• Sitting or walking spaces for side by side rather than facing one another, induces equal power for each participant. You can include rocking chairs facing each other in a circle or triangle.

• Unlock interior spaces or ballrooms. The experience of spaceness helps provoke the ‘what if’ mentality. Physical activities in these spaces can provide the sense of solidarity, confidence building, and pioneering inciting all to be unafraid to walk into the future without blueprints. One of our aerobic vendor clients had shag carpet put on the floor and the participants wear swim fins to demonstarte the low impact effects of their new rubber band program enhancing low impact fitness.

• The presence of water has both an intangible and symbolic way of affecting the ‘flow’ in consciousness of individuals and groups. Some experience mist or effervesce producers as an envelope to expand their perspective abilities.

• The presence of flame or fire has dynamism. Fireplaces, even candles can induce calm and comfort for those about to design sometime different and powerful for the future. While others perceive fire as signaling strength and non-invincibility.

When you think you need to create a more powerful place for your creativity, ask yourself:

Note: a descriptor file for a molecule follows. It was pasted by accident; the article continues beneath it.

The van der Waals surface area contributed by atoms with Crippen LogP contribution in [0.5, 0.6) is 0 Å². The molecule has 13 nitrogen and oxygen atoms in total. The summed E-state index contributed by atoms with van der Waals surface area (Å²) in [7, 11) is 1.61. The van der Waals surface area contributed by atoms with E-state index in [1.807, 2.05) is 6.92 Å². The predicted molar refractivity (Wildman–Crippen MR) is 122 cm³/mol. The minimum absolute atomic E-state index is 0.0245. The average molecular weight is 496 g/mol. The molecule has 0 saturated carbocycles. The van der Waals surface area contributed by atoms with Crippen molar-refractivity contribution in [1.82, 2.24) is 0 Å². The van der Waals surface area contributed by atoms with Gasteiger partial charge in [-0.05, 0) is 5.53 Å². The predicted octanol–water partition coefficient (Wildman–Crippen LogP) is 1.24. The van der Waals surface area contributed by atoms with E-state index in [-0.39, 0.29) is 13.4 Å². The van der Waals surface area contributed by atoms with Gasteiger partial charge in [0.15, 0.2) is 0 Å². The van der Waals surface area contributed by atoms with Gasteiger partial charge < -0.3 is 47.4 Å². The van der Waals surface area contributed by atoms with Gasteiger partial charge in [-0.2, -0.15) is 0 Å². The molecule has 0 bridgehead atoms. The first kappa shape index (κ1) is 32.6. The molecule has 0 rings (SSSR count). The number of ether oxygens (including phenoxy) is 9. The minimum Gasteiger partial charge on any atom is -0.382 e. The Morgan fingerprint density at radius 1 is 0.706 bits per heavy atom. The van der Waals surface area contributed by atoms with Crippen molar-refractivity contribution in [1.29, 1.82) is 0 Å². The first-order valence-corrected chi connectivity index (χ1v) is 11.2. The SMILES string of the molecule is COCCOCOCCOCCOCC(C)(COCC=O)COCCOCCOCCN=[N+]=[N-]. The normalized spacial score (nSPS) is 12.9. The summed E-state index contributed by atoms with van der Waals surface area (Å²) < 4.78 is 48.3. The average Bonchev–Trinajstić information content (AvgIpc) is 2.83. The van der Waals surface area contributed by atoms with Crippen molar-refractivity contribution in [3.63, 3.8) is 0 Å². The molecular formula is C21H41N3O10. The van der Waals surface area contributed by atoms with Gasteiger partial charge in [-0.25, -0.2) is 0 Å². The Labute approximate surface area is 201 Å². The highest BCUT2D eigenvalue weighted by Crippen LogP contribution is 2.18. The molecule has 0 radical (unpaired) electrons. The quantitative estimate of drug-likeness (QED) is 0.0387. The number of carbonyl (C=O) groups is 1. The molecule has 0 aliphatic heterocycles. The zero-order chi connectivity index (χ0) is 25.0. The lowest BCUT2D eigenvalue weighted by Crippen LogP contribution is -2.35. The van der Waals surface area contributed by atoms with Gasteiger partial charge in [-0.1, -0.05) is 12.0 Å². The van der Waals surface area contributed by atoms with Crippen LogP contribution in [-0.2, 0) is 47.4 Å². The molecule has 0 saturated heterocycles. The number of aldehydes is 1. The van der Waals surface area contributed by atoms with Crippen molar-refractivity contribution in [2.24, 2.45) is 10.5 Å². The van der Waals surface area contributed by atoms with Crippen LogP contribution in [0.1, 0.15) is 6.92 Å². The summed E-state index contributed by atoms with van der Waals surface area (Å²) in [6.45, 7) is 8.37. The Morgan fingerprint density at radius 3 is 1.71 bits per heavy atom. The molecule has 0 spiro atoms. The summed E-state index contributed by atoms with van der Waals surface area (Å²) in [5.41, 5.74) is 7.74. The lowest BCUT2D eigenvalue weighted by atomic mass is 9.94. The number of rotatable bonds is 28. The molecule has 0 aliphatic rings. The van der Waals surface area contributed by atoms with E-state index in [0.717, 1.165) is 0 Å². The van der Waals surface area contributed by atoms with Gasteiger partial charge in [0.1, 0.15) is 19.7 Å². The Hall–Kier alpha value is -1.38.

• When selection of place is important, how can you enhance the experience separate from the topic or the facilitator’s skill? How can you envision the final outcome coming into reality, a new product, a new way of thinking, a new departmental culture or employee engagement practices?

• Do you need the influence of nature? If not, can you design the working environment to still be collaborative, maybe a little radical to induce playfulness?

• If you are not overlooking a natural panorama, can you have posters of natural places temporarily put on the walls such as, the Grand Canyon, Yosemite, the Black Hills, or the Canadian Rockies?

• How can you select conference or retreat locations that feel like “coming home”, spaces that facilitate healing or generative thinking?

• Do you need a place that has an energetic field in continents perceived as immensely powerful such as, Sedona, Nepal, Machu Picchu, Mt. Fuji, or Crete? What is the budget you will need for remote locations like this?

• How do you expect the attendees to explore new paradigms for healing in your chosen location, as well as for rejuvenation and relaxation?

“People also leave presence in a place even when they are no longer there.” -- Andy Goldsworthy

Author's Bio: 

Bradley Morgan is a corporate and ontological coach who served as a hi-tech executive for over 17 years, in companies such as, IBM, Bay Networks, Premysis, and Brocade Communications. Bradley’s credentials include a BS from Georgia Tech, a MS from UCLA, a certificate in gerontology from the University of Boston (CGP); and a Professional Coaching Certification (PCC) through the Newfield Network program. In the telecommunications industry, she developed both domestic and international systems engineering teams for technical expertise and executive level leadership. Bradley is a member of the International Coaching Federation (ICF), American Management Associates (AMA), the American Society on Aging (ASA); and the American Parkinson’s Disease Association (APDA). Please visit walksbesidecoaching.com.